1. Over a six-year period, the Law Society received 14,000+ applications from lawyer candidates with only two hundred candidates self-identifying as Indigenous.
  2. 10% of the non-Indigenous candidates answered yes to a good character question.
  3. 18% of the self-identified Indigenous candidates answered yes to a good character question.
  4. The report does not provide numbers for the Indigenous candidates who had their good character issues resolved at an initial step, at an investigation or at a hearing. The report does state that 80-90% candidates of those who did answer a good character question in the affirmative were resolved at the initial step and only 1-2% candidates went to a good character hearing.
  5. Presumably, 10-20% candidates went to a hearing.
  6. Since the number of self-identified Indigenous candidates who answer yes to a good character question is higher by 15-25% (5%-10% estimate based on item 3 above), it is safe to assume that 20-30% of self-identified Indigenous candidates went to a good character hearing.
  7. Based on the above assumption, it could be assumed that 40-60 self-identified Indigenous candidates out of 200 went to a good character hearing over a six-year period or approximately 10 self-identified Indigenous candidates went to a good character hearing each year over a six-year period.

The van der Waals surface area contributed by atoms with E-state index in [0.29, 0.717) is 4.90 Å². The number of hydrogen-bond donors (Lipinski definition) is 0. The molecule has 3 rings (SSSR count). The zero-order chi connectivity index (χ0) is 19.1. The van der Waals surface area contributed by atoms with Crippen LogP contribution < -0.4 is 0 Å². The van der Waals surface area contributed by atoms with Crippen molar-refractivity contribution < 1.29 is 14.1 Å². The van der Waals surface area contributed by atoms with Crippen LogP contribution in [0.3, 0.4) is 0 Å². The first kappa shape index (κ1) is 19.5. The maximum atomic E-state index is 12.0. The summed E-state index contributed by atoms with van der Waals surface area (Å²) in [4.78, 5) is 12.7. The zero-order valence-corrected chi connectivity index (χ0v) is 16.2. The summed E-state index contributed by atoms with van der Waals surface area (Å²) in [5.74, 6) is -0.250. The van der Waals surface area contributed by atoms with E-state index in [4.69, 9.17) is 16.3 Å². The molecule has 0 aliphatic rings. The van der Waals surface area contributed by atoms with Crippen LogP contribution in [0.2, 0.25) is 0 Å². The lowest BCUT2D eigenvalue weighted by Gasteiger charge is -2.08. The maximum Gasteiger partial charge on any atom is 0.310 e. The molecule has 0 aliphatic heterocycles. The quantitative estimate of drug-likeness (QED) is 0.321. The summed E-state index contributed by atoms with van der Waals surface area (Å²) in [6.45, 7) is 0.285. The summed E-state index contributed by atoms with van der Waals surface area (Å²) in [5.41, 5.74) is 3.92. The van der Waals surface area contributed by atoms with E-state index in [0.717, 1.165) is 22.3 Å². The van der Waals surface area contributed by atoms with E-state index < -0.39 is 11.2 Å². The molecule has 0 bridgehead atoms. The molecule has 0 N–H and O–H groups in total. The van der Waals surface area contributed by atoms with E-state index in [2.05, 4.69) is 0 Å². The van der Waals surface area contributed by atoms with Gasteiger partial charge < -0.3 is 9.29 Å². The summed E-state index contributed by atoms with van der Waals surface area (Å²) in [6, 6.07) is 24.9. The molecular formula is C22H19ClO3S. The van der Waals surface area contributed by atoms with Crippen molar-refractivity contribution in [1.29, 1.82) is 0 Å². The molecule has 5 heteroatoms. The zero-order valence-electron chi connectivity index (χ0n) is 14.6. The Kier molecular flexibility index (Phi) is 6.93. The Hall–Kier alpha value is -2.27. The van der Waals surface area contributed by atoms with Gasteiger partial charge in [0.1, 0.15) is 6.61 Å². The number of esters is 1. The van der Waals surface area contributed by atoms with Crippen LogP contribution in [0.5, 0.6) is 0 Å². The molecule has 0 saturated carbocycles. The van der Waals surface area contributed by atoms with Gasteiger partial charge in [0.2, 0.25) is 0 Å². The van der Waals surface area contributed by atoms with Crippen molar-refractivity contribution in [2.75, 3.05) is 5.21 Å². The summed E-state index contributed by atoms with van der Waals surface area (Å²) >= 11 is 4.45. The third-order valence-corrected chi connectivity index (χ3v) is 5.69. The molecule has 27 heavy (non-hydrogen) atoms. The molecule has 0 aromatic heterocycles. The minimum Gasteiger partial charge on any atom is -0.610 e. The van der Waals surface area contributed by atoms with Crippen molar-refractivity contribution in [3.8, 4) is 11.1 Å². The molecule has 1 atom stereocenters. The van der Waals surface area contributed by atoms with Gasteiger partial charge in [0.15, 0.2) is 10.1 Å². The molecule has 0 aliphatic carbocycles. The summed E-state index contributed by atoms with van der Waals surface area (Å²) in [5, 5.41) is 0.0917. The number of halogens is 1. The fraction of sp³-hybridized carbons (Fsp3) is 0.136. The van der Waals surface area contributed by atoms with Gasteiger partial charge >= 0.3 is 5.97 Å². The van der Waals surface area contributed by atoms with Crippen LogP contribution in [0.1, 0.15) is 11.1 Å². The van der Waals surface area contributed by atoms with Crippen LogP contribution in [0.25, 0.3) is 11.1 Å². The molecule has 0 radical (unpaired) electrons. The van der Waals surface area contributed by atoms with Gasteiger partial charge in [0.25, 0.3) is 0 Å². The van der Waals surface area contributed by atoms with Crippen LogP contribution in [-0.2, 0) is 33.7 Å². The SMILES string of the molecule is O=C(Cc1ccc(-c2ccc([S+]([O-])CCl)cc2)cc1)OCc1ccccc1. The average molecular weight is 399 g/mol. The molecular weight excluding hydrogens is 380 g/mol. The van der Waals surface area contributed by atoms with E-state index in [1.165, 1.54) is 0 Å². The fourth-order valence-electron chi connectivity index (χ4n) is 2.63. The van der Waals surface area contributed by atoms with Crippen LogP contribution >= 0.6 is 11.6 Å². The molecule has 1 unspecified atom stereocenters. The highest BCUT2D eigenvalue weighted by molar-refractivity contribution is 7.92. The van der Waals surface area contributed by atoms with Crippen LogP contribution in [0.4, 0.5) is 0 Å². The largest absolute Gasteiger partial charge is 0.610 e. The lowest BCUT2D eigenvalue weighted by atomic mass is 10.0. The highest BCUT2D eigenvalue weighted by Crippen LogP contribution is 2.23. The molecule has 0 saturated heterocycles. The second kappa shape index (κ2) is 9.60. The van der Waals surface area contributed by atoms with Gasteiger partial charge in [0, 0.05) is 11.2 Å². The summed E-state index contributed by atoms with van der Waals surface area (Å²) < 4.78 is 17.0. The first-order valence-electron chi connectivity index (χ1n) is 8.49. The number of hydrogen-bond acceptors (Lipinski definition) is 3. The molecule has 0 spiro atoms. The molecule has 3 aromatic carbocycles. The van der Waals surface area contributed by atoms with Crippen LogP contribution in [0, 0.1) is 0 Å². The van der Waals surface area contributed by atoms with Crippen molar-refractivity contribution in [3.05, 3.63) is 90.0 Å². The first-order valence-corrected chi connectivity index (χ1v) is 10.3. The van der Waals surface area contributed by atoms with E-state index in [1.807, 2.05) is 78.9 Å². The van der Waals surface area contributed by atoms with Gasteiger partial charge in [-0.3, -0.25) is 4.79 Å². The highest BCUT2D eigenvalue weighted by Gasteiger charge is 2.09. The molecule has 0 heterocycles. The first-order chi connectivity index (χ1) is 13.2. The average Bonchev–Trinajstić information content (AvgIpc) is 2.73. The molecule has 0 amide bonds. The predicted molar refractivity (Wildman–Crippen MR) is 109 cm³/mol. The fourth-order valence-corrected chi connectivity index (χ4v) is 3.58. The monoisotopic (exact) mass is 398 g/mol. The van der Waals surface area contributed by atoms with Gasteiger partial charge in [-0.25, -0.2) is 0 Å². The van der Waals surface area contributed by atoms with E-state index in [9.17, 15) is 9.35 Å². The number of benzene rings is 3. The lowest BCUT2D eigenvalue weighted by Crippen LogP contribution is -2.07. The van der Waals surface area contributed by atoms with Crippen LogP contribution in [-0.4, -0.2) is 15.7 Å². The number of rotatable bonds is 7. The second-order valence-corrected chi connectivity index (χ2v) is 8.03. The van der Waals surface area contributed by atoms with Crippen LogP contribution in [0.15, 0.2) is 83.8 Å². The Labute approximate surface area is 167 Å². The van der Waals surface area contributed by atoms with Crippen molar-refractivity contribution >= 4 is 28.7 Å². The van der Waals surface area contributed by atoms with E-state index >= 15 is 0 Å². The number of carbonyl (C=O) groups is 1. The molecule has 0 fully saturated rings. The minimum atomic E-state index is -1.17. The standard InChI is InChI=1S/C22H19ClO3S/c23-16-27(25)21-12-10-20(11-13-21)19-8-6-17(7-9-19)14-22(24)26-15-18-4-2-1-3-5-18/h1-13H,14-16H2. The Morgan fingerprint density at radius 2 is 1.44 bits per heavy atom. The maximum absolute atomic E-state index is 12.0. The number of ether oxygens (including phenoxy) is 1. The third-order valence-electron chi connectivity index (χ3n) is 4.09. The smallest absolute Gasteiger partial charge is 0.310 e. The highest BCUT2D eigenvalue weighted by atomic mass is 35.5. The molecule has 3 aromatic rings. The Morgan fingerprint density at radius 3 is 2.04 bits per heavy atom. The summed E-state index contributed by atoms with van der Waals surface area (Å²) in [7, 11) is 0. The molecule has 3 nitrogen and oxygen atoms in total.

With the conversation around the statement of principles taking place in Ontario, I cringe each time I hear or read about another lawyer impacted by racism trying to justify why this mandated recommendation is essential in ending barriers to racialized licensees. I also cringe when people assume that this is a free speech issue. Free speech for whom? It is most certainly not for the racialized or Indigenous licensees now almost being forced to write their stories, trying to convince everyone who doesn’t believe racism exists…. that racism exists!

It was only in the 1950s where laws that excluded Indigenous people from entering law school, practicing law or hiring lawyers were repealed (See Constance Backhouse, “Gender and Race in the Construction of ‘Legal Professionalism’: Historical Perspectives” in Adam Dodek & Alice Woolley, eds, In Search of the Ethical Lawyer (Vancouver: UBC Press, 2016) 126 at 133). Entire generations of Indigenous people were excluded from entering the profession. That is, people like my grandfathers and grandmothers prohibited from entering the profession—two generations ago. During that time, however, my community was surrounded by several residential schools. It is very unlikely that my ancestors would have even survived long enough, sadly, to enter law school. And, undoubtedly, Indigenous folks continue to be excluded from the profession for a range of other barriers.

But I survived and I am here.